For Native American people like La Quen Náay Liz Medicine Crow, the opportunity to tell stories about abuse and neglect at the hands of federal Indian boarding schools policies is an opportunity to heal.
Crow, the president and CEO of the First Alaskans Institute, an organization dedicated to helping Alaskan native communities thrive, described her family’s experience with boarding schools during testimony at a Senate Committee on Indian Affairs hearing Wednesday.
“My mother asked [my grandmother] a question about her experience with boarding schools, and my grandmother responded, ‘I can tell you what happened physically, but I still can’t talk about what happened inside,’” Crow said.
At Wednesday’s hearing, the Senate committee discussed a path forward in the wake of a U.S. Department of Interior investigative report into the experiences of Native American children who attended 408 boarding schools between 1819 and 1969. The commission also discussed a Senate bill that would establish a Truth and Healing Commission on Boarding School Policies, which Native American advocates like Crow say is a crucial first step to the healing of Native American people.
The bill and the Interior Department investigations mark the first time the federal government has acknowledged the impacts of the boarding school policies.
“This commission will open up a pathway where these stories from people, who are now elders, will be heard,” Crow said.
The ‘road to healing’
The report’s findings were a harrowing description of what Native American students endured. Schools prevented students from interacting with their families or communities, forced them to stop speaking their native language, made them perform manual labor, cut their hair, and, in some instances, covered up their deaths.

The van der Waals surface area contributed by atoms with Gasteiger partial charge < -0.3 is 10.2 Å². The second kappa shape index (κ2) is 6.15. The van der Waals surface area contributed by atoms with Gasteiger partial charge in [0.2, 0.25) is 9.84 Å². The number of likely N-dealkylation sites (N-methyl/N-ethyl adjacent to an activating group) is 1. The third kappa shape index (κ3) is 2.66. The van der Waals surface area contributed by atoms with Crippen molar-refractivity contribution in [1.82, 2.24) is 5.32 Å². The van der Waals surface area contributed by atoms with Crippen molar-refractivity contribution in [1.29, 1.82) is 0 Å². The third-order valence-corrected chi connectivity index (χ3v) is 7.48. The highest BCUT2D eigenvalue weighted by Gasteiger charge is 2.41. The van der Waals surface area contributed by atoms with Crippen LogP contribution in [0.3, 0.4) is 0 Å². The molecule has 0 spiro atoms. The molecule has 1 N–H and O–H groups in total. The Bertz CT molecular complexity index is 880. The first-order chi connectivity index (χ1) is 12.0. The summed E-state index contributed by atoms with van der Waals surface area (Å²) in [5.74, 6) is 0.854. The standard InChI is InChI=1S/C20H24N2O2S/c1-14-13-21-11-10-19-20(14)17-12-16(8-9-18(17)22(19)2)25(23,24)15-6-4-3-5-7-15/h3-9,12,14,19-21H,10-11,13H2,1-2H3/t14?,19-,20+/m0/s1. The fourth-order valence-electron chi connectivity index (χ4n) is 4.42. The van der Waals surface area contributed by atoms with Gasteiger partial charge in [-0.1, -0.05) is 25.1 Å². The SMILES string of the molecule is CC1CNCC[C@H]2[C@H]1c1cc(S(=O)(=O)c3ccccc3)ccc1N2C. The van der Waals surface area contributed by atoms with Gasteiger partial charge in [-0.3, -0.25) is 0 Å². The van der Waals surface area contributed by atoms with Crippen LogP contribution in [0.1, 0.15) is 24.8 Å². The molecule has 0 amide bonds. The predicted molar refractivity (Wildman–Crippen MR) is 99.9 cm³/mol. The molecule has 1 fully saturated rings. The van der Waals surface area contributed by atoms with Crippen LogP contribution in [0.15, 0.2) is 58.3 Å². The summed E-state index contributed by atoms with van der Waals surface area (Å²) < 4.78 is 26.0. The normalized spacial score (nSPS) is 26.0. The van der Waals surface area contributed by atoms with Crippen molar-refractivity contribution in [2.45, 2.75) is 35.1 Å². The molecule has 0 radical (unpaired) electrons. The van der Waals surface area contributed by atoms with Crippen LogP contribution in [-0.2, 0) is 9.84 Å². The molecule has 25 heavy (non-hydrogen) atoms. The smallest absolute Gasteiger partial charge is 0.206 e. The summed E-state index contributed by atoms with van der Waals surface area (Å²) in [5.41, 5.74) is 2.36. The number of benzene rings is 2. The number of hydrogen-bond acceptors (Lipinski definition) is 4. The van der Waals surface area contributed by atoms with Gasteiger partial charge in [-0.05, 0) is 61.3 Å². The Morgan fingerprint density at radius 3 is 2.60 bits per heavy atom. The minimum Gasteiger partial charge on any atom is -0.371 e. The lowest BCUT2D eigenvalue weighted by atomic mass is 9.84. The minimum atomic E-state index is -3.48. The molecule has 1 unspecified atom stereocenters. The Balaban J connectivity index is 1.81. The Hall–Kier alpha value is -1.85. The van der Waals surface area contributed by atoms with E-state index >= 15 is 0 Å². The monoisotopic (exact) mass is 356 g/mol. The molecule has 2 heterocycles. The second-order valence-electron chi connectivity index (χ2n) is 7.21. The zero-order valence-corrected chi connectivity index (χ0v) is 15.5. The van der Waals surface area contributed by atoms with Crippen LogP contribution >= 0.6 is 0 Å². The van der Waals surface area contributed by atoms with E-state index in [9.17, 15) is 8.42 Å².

The department identified marked or unmarked burial sites at 53 schools across the United States, and officials expect to discover more. The findings have launched an Interior Department initiative, involving a “road to healing” tour to hear directly from survivors of the school.
“We know this won’t be easy but it is a history that we must learn from if we are to heal from this tragic era,” said Secretary of the Interior Deb Haaland, the first Native American to hold a cabinet position.
Haaland choked back tears as she shared her testimony Wednesday. Her grandparents were among the children removed from their families to attend the boarding schools when they were 8 years old until they turned 18.
The bill to establish the Truth and Healing Commission, which was introduced by Sen. Elizabeth Warren, D-Mass., would take the Interior Department’s work further. The commission would be dedicated to investigating and documenting human rights violations caused by the boarding school policies and their intergenerational impact on American Indians, Alaska Natives, and Native Hawaiians.
The commission would also be tasked with holding public hearings for Native American communities to “testify, discuss, and add to the documentation of the impacts of the physical, psychological and spiritual violence of Indian boarding schools.”
The commission will develop recommendations for the federal government to acknowledge and heal the trauma caused by the boarding school policies. The recommendations would include resources and assistance, establishing a nationwide hotline for survivors and family members, and recommendations to prevent any modern-day attempts to remove Native American children from their families and communities.
“It’s one thing to share your story within your home or in your community but it’s another [thing] to share it where it’s going to be validated by the outside entities that brought this on,” said Sandra White Hawk, president of the National Native American Boarding School Healing Coalition. “It brings a healing in itself.”